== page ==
Molecular and functional imaging of internet addiction.

Zhu Y, Zhang H, Tian M - Biomed Res Int (2015)

Cortical thickness differences in adolescents with IGD compared with healthy controls. Increased cortical thickness was observed in several regions in adolescents with IGD compared to healthy controls, that is, the left precentral cortex, precuneus, middle frontal cortex, and inferior temporal and middle temporal cortices. Reduced cortical thickness in the left lateral OFC, insula cortex, and lingual gyrus, along with the right postcentral gyrus, entorhinal cortex, and inferior parietal cortex were detected in adolescents with IGD [23].
© Copyright Policy
Related In: Results  -  Collection

License
Show All Figures
getmorefigures.php?uid=PMC4388011&req=5

fig1: Cortical thickness differences in adolescents with IGD compared with healthy controls. Increased cortical thickness was observed in several regions in adolescents with IGD compared to healthy controls, that is, the left precentral cortex, precuneus, middle frontal cortex, and inferior temporal and middle temporal cortices. Reduced cortical thickness in the left lateral OFC, insula cortex, and lingual gyrus, along with the right postcentral gyrus, entorhinal cortex, and inferior parietal cortex were detected in adolescents with IGD [23].
Mentions: Using MRI, some studies have shown that brain structural changes are associated with IA. Using the Stroop color-word test [22], which has been widely used for assessing inhibitory control, a study reported that adolescents with IGD showed impaired cognitive control ability [23]. Imaging results demonstrated that brain regions associated with executive function, for example, the left lateral orbitofrontal cortex (OFC), insula cortex, and entorhinal cortex, showed decreased cortical thickness in IGD subjects compared with controls (Figure 1). Moreover, the authors also reported that the reduced cortical thickness of the left lateral OFC was correlated with the impaired cognitive control ability in IGD adolescents. Consistent with this, another study also reported reduced thickness in the OFC of Internet addicted adolescents [24]. Given the view that the OFC is implicated in the pathology of drug and behavioral addictions [25, 26], the authors suggest that IA shares similar neurobiological mechanism with other addictions. Apart from the decreased cortical thickness, increased cortical thickness was also observed in the left precentral cortex, precuneus, middle frontal cortex, and inferior temporal and middle temporal cortices [23] (Figure 1). The precuneus is associated with visual imagery, attention, and memory retrievals [27]. The inferior temporal cortex and the middle frontal cortex have been shown to engage in craving induced by drug cues [28, 29]. Therefore, these results suggest that the increased cortical thickness areas in IGD may be associated with craving of gaming cues.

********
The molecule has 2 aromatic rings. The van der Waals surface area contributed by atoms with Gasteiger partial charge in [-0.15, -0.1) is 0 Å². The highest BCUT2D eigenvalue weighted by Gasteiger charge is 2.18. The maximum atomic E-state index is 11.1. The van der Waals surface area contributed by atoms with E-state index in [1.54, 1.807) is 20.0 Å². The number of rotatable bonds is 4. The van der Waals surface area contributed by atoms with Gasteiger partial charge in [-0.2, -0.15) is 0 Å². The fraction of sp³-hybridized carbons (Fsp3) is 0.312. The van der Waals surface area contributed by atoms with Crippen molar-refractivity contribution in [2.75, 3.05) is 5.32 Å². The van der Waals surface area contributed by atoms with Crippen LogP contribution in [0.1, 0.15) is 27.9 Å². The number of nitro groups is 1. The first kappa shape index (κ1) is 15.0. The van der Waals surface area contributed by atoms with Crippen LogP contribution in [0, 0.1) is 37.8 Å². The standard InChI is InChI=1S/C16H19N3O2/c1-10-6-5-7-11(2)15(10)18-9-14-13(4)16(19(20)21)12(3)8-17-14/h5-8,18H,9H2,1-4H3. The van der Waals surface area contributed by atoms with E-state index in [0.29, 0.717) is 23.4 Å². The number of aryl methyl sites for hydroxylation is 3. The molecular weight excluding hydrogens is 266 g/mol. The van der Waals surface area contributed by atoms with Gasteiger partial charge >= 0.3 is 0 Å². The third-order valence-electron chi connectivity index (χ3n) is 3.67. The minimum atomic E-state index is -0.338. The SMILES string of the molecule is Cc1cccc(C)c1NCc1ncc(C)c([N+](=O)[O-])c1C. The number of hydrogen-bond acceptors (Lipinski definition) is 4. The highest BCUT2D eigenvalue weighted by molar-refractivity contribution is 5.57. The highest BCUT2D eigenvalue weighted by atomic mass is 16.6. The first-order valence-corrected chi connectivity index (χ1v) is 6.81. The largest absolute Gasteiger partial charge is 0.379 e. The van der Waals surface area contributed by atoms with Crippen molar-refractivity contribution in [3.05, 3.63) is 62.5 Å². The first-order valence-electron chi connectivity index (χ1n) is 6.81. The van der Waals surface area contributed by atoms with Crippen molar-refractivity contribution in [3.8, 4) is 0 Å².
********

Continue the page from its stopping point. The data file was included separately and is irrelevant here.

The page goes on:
Bottom Line: MRI studies demonstrate that structural changes in frontal cortex are associated with functional abnormalities in Internet addicted subjects.Nuclear imaging findings indicate that IA is associated with dysfunction of the brain dopaminergic systems.Further investigations are needed to determine specific changes in the Internet addictive brain, as well as their implications for behavior and cognition.

View Article: PubMed Central - PubMed

Affiliation: Department of Nuclear Medicine, The Second Hospital of Zhejiang University School of Medicine, 88 Jiefang Road, Hangzhou, Zhejiang 310009, China ; Zhejiang University Medical PET Center, Hangzhou 310009, China ; Institute of Nuclear Medicine and Molecular Imaging, Zhejiang University, Hangzhou 310009, China ; Key Laboratory of Medical Molecular Imaging of Zhejiang Province, Hangzhou 310009, China.

ABSTRACT
Maladaptive use of the Internet results in Internet addiction (IA), which is associated with various negative consequences. Molecular and functional imaging techniques have been increasingly used for analysis of neurobiological changes and neurochemical correlates of IA. This review summarizes molecular and functional imaging findings on neurobiological mechanisms of IA, focusing on magnetic resonance imaging (MRI) and nuclear imaging modalities including positron emission tomography (PET) and single photon emission computed tomography (SPECT). MRI studies demonstrate that structural changes in frontal cortex are associated with functional abnormalities in Internet addicted subjects. Nuclear imaging findings indicate that IA is associated with dysfunction of the brain dopaminergic systems. Abnormal dopamine regulation of the prefrontal cortex (PFC) could underlie the enhanced motivational value and uncontrolled behavior over Internet overuse in addicted subjects. Further investigations are needed to determine specific changes in the Internet addictive brain, as well as their implications for behavior and cognition.

Show MeSH
Related in: MedlinePlus